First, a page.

And the Democrat fat cats who complain that Bush's tax cuts only benefit the wealthy....well, they can voluntarily elect to give up that extra money they have been able to keep. In fact, in Massachusettes, there's a box that you can check off to pay the higher tax. I heard that Kerry opted not to check off that box.

Erudite Redneck said...

Re, "Oh, for anybody who wants to spew, this is no place to go. It's painfully rational" -- was to the Wikipedia article.

This here blog is tolerant of occasional spew. I have, to my shame, availed myself of the opportunity from time to time.

--ER

tugboatcapn said...

I have a lot of problems with the whole "Class Envy" issue.

For starters, the rich are not all trust fund babies, (like Ted Kennedy or Paris Hilton), nor are they serial gold-diggers, (like John F'n Kerry.)
The vast majority of people who are considered rich in this country are small business owners and they work their rumps off to get to where they are.
I read a statistic recently that said that the vehicle most often purchased in America by people with over a million dollars of net worth in 2004 was...
The Hummer? Nope.
Jaguar? Nuhn-uh.
Mercedes Benz? No sir.
It was the Ford F-150.

I have had a lot of different jobs in my life, and I have never worked for a poor man. And the better my boss-man did, the better I did, every time.

I WANT the rich to get richer. I want them to get filthy stinking, roll around in a swimming pool full of $100 bills rich. It doesn't take money out of my pocket, rather it puts more into my pocket.

The Rich spend money. A lot of money.
They buy all kinds of expensive things that people like me build, manufacture, package and transport.
This creates jobs.
They spend money to make more money.
This creates pools of capital that new businesses use to generate new product lines and innovative technologies that everyone can use.
This creates jobs.

Another problem that I have with "class envy" is that I don't believe that anyone has the right to look at someone else's pile, and decide how much of someone else's own money or stuff anyone else NEEDS.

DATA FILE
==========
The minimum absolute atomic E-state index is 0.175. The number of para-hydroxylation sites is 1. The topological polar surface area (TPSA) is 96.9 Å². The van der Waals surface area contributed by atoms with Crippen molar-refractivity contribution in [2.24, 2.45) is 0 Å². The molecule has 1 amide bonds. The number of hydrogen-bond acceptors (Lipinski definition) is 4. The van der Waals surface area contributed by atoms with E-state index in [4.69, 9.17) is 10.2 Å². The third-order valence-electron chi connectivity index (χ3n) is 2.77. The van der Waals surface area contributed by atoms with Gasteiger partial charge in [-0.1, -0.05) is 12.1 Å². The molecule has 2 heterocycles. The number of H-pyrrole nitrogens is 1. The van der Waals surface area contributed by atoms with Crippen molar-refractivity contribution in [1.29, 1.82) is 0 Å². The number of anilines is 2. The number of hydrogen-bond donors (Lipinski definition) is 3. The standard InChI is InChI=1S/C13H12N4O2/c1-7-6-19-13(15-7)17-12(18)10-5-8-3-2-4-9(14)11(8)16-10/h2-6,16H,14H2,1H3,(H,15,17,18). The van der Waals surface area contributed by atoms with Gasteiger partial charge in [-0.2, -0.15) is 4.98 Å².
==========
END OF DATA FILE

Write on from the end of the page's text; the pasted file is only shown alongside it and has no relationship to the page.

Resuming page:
If they figured out how to get it, and wanted it, I'm okay with them having it, whatever it is, whether they need it or not.

I am not rich. I may never BE rich, not even by my own trailer trash, redneck standards,but i do okay, because I work a lot of hours, and I am smart with my money. But the ammount of money that I would think makes one fabulously wealthy wouldn't even qualify as comfortable to some people.
I do not want the poorest members of our society setting policy to try to hurt the "Rich", because from where they are standing, The threshold for what qualifies as "Rich" is frighteningly low.
It would only take one good raise where I work to get me there myself, in some people's eyes.

If everyone does their best to look after their own little pile, and forgets about what other people have, then we are all more happy, more self confident, more productive, and more successful.

Mark said...

Tug, the statement you made, " But the ammount of money that I would think makes one fabulously wealthy wouldn't even qualify as comfortable to some people.", is so true.

I explain it this way: To me, $1,000.00 is a lot of money. To Bill Gates, it isn't worth his effort to bend over and pick it up from the floor.

But I bet he would.

tugboatcapn said...

Well, Bill Gates did not get rich by being stupid.
I heard that he still drives himself around in a several year old Ford Taurus.
He absolutely WOULD bend over to pick up $1000.00 off the floor.

I apologize for leaving such a long comment...